Story | Alejandro Jodorowsky
Art | Nicolas Fructus
Publisher | Titan Books
There are graphic novels… and there are volumes of psychedelic effluence poured directly into each panel, sourced from the deepest recesses of an unsettled genius, whose sole passion is to elicit the tiniest spark of insight within the pages of his phantasmagorical dreamscapes.
In other words, this is something else.
From the mind of acclaimed director/writer/modern day shaman Alejandro Jodorowsky, Showman Killer: Heartless Hero continues the oft-repeated theme frequent in many of his graphic novels: the challenging and costly discovery of one’s purpose within a thriving yet fractured universe.
To know Jodorowsky is to either love or be utterly confused by him. Undoubtedly, his work no matter what media he uses is an acquired taste. From El Topo and The Holy Mountain to his famed adaptation of the Dune-that-never-was and library of prolific comic series under the Humanoids Publishing banner. The perplexity lives on in Heartless Hero, if only due to the pleonastic descriptions Jodorowsky regularly utilizes. Paleo-bitches, electromummification and omnimonarchs, oh my!
As with all of Jodorowsky’s works, the throughline of mysticism thrives throughout Heartless Hero. The series embraces the prevailing characteristics of his work: the horde of humanity long abandoned the qualities that propelled their species to unanticipated heights. As humankind continued to spread its presence across the cosmos, they abruptly reached their spiritual and intellectual plateau. After a handful of centuries, the hegemony brazenly assume they’ve reached the pinnacle of greatness, flaunting a hubris so incredulous it edges on ubiquity.
This universe is choked with life, so much that in order to ensure a place in the social stratum, one must be willing to step on the backs of others to maintain their footing. The result of which are wretched beings who look as terrible as they act, adorned in opulent wares so as to obscure their rotting features. All but two characters display any sense of humility and compassion during the first arc. An aspect that is difficult to accept but necessary to feature the universal corruption of mankind.
Despite this grotesquerie, Heartless Hero showcases a vibrant, spectacular realm painted with great ebullience by Nicolas Fructus (Thorinth, Kadath). His collaboration with Jodorowsky is essentially a match made in Heaven. Few artists are able to illustrate Jodo’s mad visions with devilishly meticulous design. Fructus’ art is an inspired rendition that adds whimsy to Jodorowsky’s penchant for unbeauteous, hypnagogic visuals.
Whereas the protagonists were on the discovery of self in Incal and a masochistic dedication to honor in The Metabarons, Jodorowsky’s latest space opera features a man that lacks a compulsion to discover his purpose in the universe, or quest to restore the soul of humanity. Veritably, Showman is entirely devoid of emotions. Thanks to his “father”, he was thoroughly programmed from birth to believe solely in his unrivaled abilities and covet the wealth he acquires for his services. In his latest assignment however, Showman comes in contact with a woman he’s only known within his recurring dream. Thus begins the examination of the master assassin’s motivations and legacy.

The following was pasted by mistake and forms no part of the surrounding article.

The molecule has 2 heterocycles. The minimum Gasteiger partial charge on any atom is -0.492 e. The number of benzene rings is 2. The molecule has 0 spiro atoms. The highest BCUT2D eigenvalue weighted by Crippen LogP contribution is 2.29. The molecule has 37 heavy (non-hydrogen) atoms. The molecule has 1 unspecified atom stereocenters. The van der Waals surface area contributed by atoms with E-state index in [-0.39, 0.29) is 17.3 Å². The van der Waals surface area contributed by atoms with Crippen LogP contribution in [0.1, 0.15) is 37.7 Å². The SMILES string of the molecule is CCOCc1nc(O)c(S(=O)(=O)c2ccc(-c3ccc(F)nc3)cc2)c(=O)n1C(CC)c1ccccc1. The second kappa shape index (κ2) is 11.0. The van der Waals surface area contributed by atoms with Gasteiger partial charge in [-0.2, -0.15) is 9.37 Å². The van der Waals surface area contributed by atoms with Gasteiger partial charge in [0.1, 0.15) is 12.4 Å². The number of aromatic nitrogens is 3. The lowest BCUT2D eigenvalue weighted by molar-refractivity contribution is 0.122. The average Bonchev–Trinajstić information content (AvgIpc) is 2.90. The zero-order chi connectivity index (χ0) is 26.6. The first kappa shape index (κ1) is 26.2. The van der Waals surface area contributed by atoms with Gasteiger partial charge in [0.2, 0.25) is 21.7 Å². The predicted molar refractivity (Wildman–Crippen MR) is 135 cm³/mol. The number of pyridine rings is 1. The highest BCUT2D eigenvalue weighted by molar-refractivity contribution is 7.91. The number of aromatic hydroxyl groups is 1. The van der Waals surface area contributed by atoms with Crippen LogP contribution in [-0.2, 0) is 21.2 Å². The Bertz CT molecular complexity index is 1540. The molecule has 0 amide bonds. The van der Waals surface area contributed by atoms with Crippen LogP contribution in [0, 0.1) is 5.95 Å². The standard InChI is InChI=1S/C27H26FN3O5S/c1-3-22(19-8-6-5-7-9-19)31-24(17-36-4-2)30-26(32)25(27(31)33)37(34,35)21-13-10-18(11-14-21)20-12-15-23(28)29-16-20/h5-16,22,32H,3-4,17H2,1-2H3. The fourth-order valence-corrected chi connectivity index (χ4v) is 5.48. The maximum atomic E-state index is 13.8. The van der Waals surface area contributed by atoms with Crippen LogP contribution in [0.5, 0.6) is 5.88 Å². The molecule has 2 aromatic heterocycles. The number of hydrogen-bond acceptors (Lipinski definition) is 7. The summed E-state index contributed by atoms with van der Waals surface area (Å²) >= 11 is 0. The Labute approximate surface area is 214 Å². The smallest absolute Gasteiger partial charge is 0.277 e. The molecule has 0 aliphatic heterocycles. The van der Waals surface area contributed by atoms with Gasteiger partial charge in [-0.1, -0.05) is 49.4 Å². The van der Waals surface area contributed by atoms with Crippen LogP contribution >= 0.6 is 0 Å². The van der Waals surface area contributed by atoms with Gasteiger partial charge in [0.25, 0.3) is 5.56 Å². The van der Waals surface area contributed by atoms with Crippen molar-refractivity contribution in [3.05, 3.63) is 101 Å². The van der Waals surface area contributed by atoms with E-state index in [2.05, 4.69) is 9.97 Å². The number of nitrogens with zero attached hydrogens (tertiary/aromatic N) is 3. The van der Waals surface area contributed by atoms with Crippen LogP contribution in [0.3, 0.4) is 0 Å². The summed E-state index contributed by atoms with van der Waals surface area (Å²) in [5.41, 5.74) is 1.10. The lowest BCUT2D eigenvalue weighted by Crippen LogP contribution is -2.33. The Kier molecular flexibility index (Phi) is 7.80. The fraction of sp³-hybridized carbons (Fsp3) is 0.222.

Underneath the many layers of intrigue and bloody rampage, Heartless Hero delivers a quiet and profound narrative that takes its cue from a smattering of ancient philosophies practiced for thousands of generations. Within Hindu culture there are innumerable practices and theories about the origin of the universe, the inclusion (or removal) of the self and the common elements all lives share. In Sāṃkhya philosophy, there is a theory that all living beings exhibit varying levels of guna, essentially a collection of similar qualities.
It could be posited that in his readings of varying religions and disciplines over the years, Jodorowsky unconsciously tapped into the concept of gunas during the formation of this terrifying creation. The dominion of man and Showman himself are severely imbalanced, establishing their status through raja (chaos, passion) and tamas (destructiveness, avarice). Early in Heartless Hero, our eponymous assassin actually has a considerable portion of his brain removed during a series of barbarous modifications. Having known only the aforementioned qualities, Showman achieves what little joy through these gana. Nonetheless something endures within a forgotten region of his psyche – sattva (compassion, harmony). Moreover, this revelation of self becomes significant when Showman assumes the unfamiliar role of protector for a newborn of great importance.
To become fully immersed in Jodorowsky’s vivid, quixotic, far-future philosophies is a journey few will seldom experience with other comic writers. If perused and accepted with an open mind, readers will begin to relish Jodorowsky’s unique discourse on metaphysics whilst enwrapped in a gaudy display of nihilistic violence.
Showman Killer: Heartless Hero was released on December 2.
For more information on the series and future releases, visit Titan Books!
Showman Killer: Heartless Hero
Showman Killer: Heartless Hero isn’t for everyone, but like everything off putting it may take a few tries before this book is fully appreciated. It doesn’t hurt that the graphic novel is the brainchild of a celebrated visionary who, time and again, created some of the most evocative and controversial films and comic books over the decades. One thing is for certain: It’s like nothing you’ve read all this year.